A challenge bank is typically a smaller, recently launched bank that aims to challenge the status quo of the long-established banking “Big-4” of Barclays, HSBC, Lloyds and the Royal Bank of Scotland.

Attentions are now turning to what the future of FINTECH looks like in the United Kingdom as the broader economy shifts from ‘respond’ to ‘recover

We are pleased to announce that as of 1st June 2020 Campbell & Fletcher Recruitment are moving to new offices in the heart of the vibrant Spinningfields district of Manchester City Centre. With an award-winning architectural cityscape, Spinningfield sits at the heart of the city’s financial and commercial centre and is home to many of Manchesters most popular cultural and dining experiences.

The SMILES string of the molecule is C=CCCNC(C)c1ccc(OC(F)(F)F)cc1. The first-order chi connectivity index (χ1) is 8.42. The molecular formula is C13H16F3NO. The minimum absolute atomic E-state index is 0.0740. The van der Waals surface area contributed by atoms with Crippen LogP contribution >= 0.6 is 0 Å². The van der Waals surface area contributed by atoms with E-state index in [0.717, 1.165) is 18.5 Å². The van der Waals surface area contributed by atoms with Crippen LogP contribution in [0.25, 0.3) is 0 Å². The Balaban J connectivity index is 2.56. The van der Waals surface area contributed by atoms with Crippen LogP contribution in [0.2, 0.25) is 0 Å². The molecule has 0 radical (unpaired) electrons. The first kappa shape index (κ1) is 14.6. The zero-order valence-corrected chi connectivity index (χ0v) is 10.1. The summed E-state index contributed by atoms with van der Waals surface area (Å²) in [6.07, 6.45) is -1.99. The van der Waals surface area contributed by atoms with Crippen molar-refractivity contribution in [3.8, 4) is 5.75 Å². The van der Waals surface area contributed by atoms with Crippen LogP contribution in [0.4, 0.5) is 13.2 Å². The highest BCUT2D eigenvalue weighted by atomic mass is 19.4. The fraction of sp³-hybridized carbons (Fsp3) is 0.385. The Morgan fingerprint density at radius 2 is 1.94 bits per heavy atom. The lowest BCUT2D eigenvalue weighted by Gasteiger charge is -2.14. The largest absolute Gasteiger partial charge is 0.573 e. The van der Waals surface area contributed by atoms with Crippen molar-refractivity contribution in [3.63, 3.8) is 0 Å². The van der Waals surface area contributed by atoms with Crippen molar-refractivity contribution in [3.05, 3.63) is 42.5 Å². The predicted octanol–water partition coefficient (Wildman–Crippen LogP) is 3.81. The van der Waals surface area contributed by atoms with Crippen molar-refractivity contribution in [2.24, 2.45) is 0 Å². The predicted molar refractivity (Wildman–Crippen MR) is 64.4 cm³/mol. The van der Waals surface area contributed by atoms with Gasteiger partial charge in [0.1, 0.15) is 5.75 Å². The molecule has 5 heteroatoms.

Our new address is:
Campbell & Fletcher Recruitment, 10th Floor, 3 Hardeman Street, Manchester. M3 3HF
If any of our customers require any existing signed terms to be updated with our new address details then please let us know; there is however no legal obligation as it is a business as usual change.
We look forward to welcoming you to our new offices once some form of ’normality returns’.
Campbell & Fletcher Recruitment work across the United Kingdom sourcing the highest equality talent in the banking and financial services industries.